Dr. Keith Roach answers medical questions in the “To Your Health” column in the Herald Tribune.

Question- Dear Dr. Roach: I have had over 50 vaccinations in my life (I am 78). I have often wondered how the vaccine spreads throughout the body, as the shots are almost always given in the upper arm. I welcome your explanation. –C.C.

Answer: Vaccination is a way of establishing immunity to an infection without getting the actual disease. The term ”vaccine” itself is from the Latin word for ”cow”, recalling how exposure to cowpox caused only a mild skin reaction but provided lifelong protection against the deadly smallpox.

A vaccine usually consists of a weakened form of the bacteria or virus causing the disease to be protected against, or a small, noninfectious, purified part of the germ. After an injection, the inflammatory and immune cells of the body not only destroy the components of the vaccine in your arm; they can “remember” what was injected. This allows the body to be prepared to destroy the actual infection should you get exposed. Even though the vaccine is destroyed and removed from the body within a few days, the memory cells will usually last your whole life, and many vaccines thus provided a lifetime of protection. Other vaccines require periodic booster shots to maintain high enough immunity to protect you.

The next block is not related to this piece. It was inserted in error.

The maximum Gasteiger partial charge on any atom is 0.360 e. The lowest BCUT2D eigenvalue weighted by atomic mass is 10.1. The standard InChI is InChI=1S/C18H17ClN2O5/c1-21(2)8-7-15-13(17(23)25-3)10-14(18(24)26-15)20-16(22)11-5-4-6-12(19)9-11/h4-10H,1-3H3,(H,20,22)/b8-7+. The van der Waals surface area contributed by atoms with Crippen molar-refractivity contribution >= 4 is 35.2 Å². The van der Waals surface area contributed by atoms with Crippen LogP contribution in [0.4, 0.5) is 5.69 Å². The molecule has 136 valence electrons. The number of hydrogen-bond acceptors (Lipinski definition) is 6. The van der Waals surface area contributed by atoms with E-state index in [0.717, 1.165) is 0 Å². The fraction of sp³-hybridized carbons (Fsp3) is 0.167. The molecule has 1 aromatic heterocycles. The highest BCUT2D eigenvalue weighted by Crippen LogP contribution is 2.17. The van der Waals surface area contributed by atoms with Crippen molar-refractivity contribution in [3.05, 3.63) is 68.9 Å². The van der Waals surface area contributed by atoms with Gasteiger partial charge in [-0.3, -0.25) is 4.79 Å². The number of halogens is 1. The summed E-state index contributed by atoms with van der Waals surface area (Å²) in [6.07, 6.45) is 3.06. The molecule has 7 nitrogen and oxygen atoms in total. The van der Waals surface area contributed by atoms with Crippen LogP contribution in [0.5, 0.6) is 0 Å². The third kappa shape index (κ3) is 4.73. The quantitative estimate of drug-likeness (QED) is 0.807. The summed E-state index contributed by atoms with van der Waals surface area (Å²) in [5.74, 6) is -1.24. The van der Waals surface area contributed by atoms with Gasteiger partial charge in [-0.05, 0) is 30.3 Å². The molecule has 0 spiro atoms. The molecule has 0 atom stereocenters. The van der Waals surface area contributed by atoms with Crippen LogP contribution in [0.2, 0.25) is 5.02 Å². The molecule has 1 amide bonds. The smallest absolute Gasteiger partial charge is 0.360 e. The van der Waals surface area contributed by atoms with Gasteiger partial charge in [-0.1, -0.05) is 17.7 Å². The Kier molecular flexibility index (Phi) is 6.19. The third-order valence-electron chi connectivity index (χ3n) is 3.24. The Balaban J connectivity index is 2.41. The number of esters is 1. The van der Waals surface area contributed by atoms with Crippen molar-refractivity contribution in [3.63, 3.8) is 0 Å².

The first two covid-19 vaccines use a new technique: mRNA “tells” the muscle cells in the arm to make a specific protein (the “spike protein”) that the coronavirus uses to enter cells. Once again, the mRNA and the spike protein are destroyed by the natural systems of the body, but not before the body learns how to recognize this critical part of the coronavirus. These vaccines have proven to be very effective at preventing infection, especially serious infection.

Vaccines can be given in other parts of the body. Some are given into the gluteal muscle, especially in children. Some are given orally.

Sheila Birnbaum’s professional career has been devoted to enhancing patient care. As the Director of the Patient Advocacy Program at Robert Wood Johnson University Hospital (RWJUH), Hamilton, NJ, she instituted numerous programs, many which received statewide recognition, including several prestigious rewards.